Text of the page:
Salvador Photo Spots
Sitting on the Atlantic coast, on Baía de Todos os Santos, or All Saints Bay, the city of Salvador is the capital of the state of Bahia, and it was the first capital of Brazil. This awe-inspiring and incredibly diverse city should definitely make your Brazilian travel bucket list along with Rio de Janeiro and São Paulo. Salvador da Bahia boasts a unique blend of Afro-Brazilian culture, Portuguese baroque churches, UNESCO World Heritage Sites, and some of the best beaches in Brazil. All year round, the city is the stage for the dance moves of capoeira and the mysticism of Candomblé. As you would expect, everything is incredibly camera-friendly. So, here we are with another blog to show you the top 5 places to take photos in Salvador, Brazil. Can you hear the beats of the Brazilian carnival already? 🥁🇧🇷
In the historic centre of Salvador, Pelourinho is the city’s oldest and most famous district. The entire area is listed as a UNESCO World Heritage Site and will offer gorgeous backgrounds for your pics, including colourful colonial buildings, intricate churches, and charming squares.
At Largo do Pelourinho, you’ll find the stunning Church of Our Lady of the Rosary of the Black People, an 18th-century structure that was almost one hundred years in the making. The church’s curious name comes from how the institution incorporates religious African beliefs into its rituals. The building’s façade is bright blue and beautifully complements the multicoloured surroundings. 💙
Walk along the cobblestone streets of Pelourinho and you’ll find several museums, cafés, bars, and boutiques. Look for Casa do Carnaval, where you can admire the costumes and mannequins that comprise the world-famous Brazilian street party. Don’t miss Igreja de São Francisco. This church is nicknamed the Golden Church because of its magnificent baroque interiors covered in gold which makes it one of the best places to take photos in Salvador. Nearby, the Church of the Third Order of St. Francis is equally impressive. It displays beautiful Portuguese tiles on its exterior.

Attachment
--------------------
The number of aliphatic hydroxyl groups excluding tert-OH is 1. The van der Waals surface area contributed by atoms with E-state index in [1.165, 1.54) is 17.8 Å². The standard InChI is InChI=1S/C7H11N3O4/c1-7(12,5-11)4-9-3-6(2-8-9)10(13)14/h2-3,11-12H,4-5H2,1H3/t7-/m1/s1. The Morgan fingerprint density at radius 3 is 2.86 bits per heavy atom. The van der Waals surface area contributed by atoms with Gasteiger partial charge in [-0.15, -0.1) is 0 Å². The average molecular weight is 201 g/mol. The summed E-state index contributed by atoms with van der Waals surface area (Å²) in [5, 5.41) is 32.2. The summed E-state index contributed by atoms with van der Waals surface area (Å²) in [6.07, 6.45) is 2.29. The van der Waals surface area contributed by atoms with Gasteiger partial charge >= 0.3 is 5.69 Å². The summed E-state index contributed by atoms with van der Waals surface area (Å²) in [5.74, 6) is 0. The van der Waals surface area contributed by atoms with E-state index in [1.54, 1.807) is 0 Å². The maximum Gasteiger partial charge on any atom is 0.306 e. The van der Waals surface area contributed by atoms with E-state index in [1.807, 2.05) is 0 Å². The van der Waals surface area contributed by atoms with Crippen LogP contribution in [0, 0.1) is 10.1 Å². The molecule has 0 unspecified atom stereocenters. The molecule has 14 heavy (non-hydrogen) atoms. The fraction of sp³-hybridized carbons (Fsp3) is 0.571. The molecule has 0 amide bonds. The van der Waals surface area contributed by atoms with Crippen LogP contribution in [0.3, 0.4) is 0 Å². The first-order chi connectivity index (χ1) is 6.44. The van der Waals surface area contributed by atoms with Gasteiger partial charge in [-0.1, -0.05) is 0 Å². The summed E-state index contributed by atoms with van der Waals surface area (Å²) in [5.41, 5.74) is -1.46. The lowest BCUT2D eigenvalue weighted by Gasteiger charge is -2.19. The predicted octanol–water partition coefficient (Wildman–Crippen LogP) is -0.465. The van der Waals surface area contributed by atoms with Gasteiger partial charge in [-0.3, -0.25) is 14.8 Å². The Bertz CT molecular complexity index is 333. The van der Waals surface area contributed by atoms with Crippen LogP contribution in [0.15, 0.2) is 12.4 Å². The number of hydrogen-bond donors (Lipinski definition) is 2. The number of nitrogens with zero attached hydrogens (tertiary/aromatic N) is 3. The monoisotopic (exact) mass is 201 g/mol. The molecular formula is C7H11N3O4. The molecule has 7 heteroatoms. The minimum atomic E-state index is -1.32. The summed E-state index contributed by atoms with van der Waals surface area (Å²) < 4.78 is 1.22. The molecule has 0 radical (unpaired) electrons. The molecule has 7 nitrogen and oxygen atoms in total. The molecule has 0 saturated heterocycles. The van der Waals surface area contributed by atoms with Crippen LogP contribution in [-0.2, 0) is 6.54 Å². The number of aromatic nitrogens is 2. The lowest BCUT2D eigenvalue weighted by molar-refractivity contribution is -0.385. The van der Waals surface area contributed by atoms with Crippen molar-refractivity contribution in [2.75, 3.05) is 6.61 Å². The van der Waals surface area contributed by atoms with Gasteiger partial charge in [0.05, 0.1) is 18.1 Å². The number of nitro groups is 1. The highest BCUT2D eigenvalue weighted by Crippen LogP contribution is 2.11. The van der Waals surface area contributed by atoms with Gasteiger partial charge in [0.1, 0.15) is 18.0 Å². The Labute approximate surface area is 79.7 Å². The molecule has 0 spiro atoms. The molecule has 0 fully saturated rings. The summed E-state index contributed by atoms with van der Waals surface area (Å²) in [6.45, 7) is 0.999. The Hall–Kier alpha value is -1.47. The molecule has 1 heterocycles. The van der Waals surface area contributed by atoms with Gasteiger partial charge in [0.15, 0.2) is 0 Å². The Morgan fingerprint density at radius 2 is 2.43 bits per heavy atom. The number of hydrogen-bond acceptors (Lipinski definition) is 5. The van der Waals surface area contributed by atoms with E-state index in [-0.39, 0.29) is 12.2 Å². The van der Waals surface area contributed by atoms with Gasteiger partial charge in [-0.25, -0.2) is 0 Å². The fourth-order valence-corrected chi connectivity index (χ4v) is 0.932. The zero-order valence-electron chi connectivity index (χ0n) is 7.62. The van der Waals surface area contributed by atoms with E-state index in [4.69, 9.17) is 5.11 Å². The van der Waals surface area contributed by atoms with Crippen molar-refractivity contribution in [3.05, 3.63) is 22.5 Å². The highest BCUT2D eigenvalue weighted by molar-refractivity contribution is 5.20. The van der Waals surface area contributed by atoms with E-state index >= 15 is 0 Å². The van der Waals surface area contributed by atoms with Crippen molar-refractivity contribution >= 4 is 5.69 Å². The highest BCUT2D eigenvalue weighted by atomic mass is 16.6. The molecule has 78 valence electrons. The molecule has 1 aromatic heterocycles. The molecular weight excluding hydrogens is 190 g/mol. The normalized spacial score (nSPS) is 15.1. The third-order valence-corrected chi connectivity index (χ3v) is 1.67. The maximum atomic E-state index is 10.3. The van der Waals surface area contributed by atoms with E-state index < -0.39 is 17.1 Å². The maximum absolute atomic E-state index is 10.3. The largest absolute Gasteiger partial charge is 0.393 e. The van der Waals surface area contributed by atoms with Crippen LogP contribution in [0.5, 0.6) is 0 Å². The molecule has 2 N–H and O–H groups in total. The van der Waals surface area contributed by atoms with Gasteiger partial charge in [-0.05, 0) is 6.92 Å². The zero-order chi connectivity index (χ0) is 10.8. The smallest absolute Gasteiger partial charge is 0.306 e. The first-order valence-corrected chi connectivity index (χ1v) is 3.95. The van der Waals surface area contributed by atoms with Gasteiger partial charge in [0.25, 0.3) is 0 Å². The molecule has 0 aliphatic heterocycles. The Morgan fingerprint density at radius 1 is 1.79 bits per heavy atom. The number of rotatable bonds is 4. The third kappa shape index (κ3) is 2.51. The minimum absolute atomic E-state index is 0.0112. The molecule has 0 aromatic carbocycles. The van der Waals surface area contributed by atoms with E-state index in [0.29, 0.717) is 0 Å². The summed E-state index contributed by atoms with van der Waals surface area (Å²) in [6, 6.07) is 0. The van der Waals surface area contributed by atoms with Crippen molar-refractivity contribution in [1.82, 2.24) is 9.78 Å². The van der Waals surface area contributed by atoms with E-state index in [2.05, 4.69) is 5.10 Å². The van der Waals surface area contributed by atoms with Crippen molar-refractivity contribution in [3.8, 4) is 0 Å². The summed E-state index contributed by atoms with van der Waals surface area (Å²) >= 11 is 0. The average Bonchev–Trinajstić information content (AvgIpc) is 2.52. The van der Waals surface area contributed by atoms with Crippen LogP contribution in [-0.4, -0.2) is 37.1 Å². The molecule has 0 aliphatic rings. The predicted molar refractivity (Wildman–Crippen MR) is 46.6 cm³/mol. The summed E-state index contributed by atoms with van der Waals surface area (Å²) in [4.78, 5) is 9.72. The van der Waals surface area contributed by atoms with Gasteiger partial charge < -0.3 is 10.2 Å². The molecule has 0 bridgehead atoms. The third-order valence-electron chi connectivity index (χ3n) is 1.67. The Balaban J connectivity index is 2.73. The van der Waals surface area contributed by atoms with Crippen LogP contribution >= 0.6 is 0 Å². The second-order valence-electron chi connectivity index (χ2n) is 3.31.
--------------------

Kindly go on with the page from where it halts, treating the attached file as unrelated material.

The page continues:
The district of Pelourinho is in the upper city. A great way to get there from the lower city is to ride the iconic Elevador Lacerda, a public lift that’s an icon of Salvador and a Brazilian heritage site. At the top, a postcard-worthy view of All Saints Bay is waiting for you. 😍
Before going up Elevador Lacerda, check out Mercado Modelo in the lower city. This market has over two hundred stores where you can buy gifts and souvenirs from Bahia. Still in the city centre and only a stone’s throw away is the Museu de Arte Moderna da Bahia, the local Museum of Modern Art, housed in an old historical house, Solar do Unhão, also built in the 18th century.
2. Igreja do Bonfim
Igreja do Bonfim, or the Church of Nosso Senhor do Bonfim, is a symbol of the city and one of the most visited landmarks in Salvador. The interior is a mix of gold and silver adornments, frescoes, and murals of Portuguese azulejos, the same type of tiles you’ll find in Porto and other Portuguese cities. 😮
The railings of the front steps are the real superstars: they’re covered with hundreds of thousands of multicoloured Senhor do Bonfim ribbons. The ribbons are the best souvenirs to get while in Salvador. You can find them for sale in several colours anywhere on the streets.
Popular belief says the ribbons bring good luck, but you need to follow some simple steps: wear one around your wrist or ankle and make three wishes while someone else ties it for you. They need to tie three knots—one per wish. When the ribbon falls off, your wish will come true. 🍀
Alternatively, you can tie them to church railings. Still, it’s much cooler to pick your favourite colour and wear the ribbon on your wrist, isn’t it?
If you visit in January, a visually striking ritual occurs each Thursday in front of the church when hundreds of Bahian women dressed in stunning white lace dresses, turbans, and beaded necklaces, wash the church’s steps.
Photo: Taylla in Salvador for Flytographer. A photo of Igreja do Bonfim in Salvador, Brazil.
3. Farol da Barra
Facing All Saints Bay, Farol da Barra, or Barra Lighthouse, is a famous tourist attraction in Salvador. Also known as Santo Antônio Lighthouse, this 22-metre-high structure was built in the 17th century and is one of the oldest lighthouses in South America. Its horizontal black-and-white pattern makes it look like something out of a Wes Anderson movie. Even more impressive are the views from the top, so it’s totally worth climbing the one hundred steps to get up there. 👍